By Steven Muhlberger
While the jousting was happening, the heralds were busy working the crowds and sometimes causing trouble.
Tournaments and other “Deeds of Arms” were an important aspect of the Middle Ages. The original purpose of tournaments was military training for horsemen, but as time went along they served as “theatres of chivalry” where men-at-arms demonstrated that they not only belonged to the equestrian ruling class but also to the courteous atmosphere that surrounded the great lords and ladies.
By the late 13th century tournaments in some parts of Europe had become huge celebrations with hundreds of competitors and many more spectators. And although melee tournaments remained the chief attraction there were many other activities – singing, dancing and feasting in particular – which ladies and other non-combatants also took part in. Great tournaments can be seen as high-level competitions where wealthy lords sought to demonstrate their predominance through generosity (the knightly virtue of largesse).
The best account of such an event is The Tournament at Chauvency, newly translated by Nigel Bryant. The tourney took place in Lorraine in 1285 and a poem was written by Jacques Bretel, a writer of some reputation, to celebrate the successful event. Bretel drew a vivid picture of the tourney, telling the stories of important individuals – likely those who contributed to the poet’s upkeep – as well as those who were also on hand, such as ladies, visiting knights from Germany, and heralds.
Here I am going to talk about the heralds of northern France as Bretel saw them. They are an amusing bunch and seem to be not quite the establishment figures that we think of today. By “establishment” I mean the fact that heraldry is associated today with political power. The vast majority of national and provincial flags are in the style of medieval heraldry. Most every jurisdiction has heraldic symbolism associated with it. The few working heralds wear elaborate costumes when they perform an in-person function (as will be seen when the next Sovereign of the United Kingdom steps up).
Heralds at Chauvency are presented more as a gang of trouble makers and vagabonds than an an elite group. A few passages show how the behavior of some heralds gave the rest a bad name:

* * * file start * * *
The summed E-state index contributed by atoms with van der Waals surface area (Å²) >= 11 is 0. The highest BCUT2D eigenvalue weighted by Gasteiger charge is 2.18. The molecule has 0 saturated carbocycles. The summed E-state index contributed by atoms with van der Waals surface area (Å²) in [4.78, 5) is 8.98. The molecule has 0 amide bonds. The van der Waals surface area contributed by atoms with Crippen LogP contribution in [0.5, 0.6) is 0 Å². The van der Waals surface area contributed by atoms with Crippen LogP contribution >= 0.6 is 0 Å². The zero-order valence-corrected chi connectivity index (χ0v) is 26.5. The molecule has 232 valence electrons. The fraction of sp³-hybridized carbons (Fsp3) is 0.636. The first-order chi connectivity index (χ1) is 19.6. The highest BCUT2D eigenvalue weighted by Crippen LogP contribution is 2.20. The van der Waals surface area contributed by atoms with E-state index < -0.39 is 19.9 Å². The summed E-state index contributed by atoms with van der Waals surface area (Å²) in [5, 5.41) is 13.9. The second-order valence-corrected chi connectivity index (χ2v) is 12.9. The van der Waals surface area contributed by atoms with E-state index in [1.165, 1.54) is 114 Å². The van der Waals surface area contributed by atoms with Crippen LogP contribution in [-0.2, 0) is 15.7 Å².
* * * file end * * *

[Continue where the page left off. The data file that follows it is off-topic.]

Now you’d have seen shields riven, lances smashed and helmets dashed… heralds were squawking like a flock of crows – hungry for trinkets, not carrion. Not even [the Biblical king] Herod, the embodiment of greed, was a hundredth part as grasping as a herald out to grab what he can…
[Two skillful jousters were reeling from the force of their blows.] The heralds were at it instantly: each of them grabbed a trumpet and started blasting. A curse on the lot of them: always on the take, giving not a thing, and full of lies and pomposity.
The accusation of pomposity came from an incident where Bretel offered an opinion on the identity of a competitor and was immediately rebuffed by a know-it-all herald:
The heralds were bawling, some in French and some in German, and I called out “Bazentin,” being sure that that was who it was. [A herald said to Bretel] “Who taught you your heraldry, the Devil?” [ Bretel:] “Shut your mouth, you leper! It’s ‘Bazentin,’ God damn you! [Herald:] “You’re full of rubbish!”
He wanted to clobber me for calling him a leper! He’d have given me a smack in the mouth—I’d no kin to protect me! But I shifted fast into the throng!
Bretel characterizes one herald as “a sneering snake” because he scorned the enthusiasm of the spectators for near-deadly combat. Meanwhile, another herald rants at the crowd because they had encouraged a tremendous clash that seemed at first to leave both jousters dead:
A herald … came before the ladies; his eyes were full of tears, but through them he said: Look, ladies; see what these knights inflict upon themselves; for your sake they risk their lives and lands – they’re in danger of death! It’s all your fault, so help me God—all for the sake of winning your love, ladies! You should and with your smooth, white, delicate hands stroke their brows and temples, wipe them with the fringes of your mantles and so soothe them. Their hauberks are soaked and their faces stained with sweat. And all for your love, ladies! To whom else can I appeal, the object of their devotion! You should at least relieve their suffering and help them recover – those knights who truly, sincerely love you – with looks of gentle favour. It would inspire them to even greater valour.